I chose a heavy, compact [gift] that was wrapped in shiny silver foil and a red satin ribbon.

These details build our anticipation as we wait for Waverly to open the gift. Again, the effect of the sensory imagery is a sense of immersion: a feeling that the story is actually happening in front of our eyes.

So far, we've seen sensory details that appeal to our senses of smell, taste, and vision. Let's find some auditory imagery as well: the kind of sensory detail that appeals to our sense of hearing.

Narrating the story, Waverly describes listening to her father get ready for work, hearing how he "locked the door behind him, one-two-three clicks." These sounds echo in our own ears, as they're easy to imagine.

And, as we keep reading, Waverly describes the playground, "where old-country people sat cracking roasted watermelon seeds with their golden teeth and scattering the husks to an impatient gathering of gurgling pigeons." Did you catch that? She said the old-country people were "cracking" seeds and "scattering" them, and that the pigeons were "gurgling." These words help us "hear" the action of the story, bringing us into it, making it more real than if Tan had simply said that the men were "throwing seeds to loud pigeons."

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Sensory imagery is the use of the appeal to the senses by the author.  The author can describe sights, smells, sounds, textures, and tastes.  Amy Tan is an expert at using sensory description to create a more detailed world.  Here is an example from when Waverly’s mother tries to teach her to keep her thoughts to herself. 

"Bite back your tongue," scolded my mother when I cried loudly, yanking her hand toward the store that sold bags of salted plums. At home, she said, "Wise guy, he not go against wind. In Chinese we say, Come from South, blow with wind-poom!-North will follow. Strongest wind cannot be seen."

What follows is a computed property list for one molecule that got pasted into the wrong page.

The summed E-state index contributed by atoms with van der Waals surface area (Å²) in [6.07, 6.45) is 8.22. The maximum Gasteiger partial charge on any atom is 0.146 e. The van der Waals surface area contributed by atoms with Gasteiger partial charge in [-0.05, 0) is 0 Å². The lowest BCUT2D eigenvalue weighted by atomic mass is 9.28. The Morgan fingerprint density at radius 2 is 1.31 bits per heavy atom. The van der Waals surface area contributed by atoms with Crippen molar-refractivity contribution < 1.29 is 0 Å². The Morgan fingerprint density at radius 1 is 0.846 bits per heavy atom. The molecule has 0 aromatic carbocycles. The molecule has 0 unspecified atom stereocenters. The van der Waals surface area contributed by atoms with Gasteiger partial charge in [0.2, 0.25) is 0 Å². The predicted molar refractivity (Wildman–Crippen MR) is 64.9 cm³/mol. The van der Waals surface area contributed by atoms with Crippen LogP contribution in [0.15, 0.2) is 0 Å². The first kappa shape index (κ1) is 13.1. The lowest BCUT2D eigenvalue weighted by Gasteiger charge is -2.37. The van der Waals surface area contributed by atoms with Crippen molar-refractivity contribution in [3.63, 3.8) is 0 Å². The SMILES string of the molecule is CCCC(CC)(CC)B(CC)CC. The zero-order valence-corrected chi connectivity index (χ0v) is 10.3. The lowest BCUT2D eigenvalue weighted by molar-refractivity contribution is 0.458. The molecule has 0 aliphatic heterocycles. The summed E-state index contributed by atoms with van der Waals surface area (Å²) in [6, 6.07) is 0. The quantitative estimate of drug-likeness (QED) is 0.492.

The images of “salted plums” and wind create a picture in the reader’s mind to reinforce the idea.  Waverly’s mother is trying to teach her to keep quiet, and when she does she rewarded her with the treat.  The reader can almost taste the plums. 

The images of Chinatown also create a setting that serves as a vivid backdrop for the story.  The Ping Yuen Fish Market has “a tank crowded with doomed fish” and” turtles struggling to gain footing on the slimy green-tiled sides.”  Hand-written signs inform tourists that everything is for food and no animals will be sold as pets. 

Inside, the butchers with their bloodstained white smocks deftly gutted the fish while customers cried out their orders and shouted, "Give me your freshest," to which the butchers always protested, "All are freshest." On less crowded market days, we would inspect the crates of live frogs and crabs which we were warned not to poke … 

The sensory images of the markets, the fish, the tourists, and the shops help the reader picture the backdrop to the story and the cultural setting.  The same is true when the author describes Waverly’s opponents, or her outfits, in detail.  Sensory details help the reader imagine the story.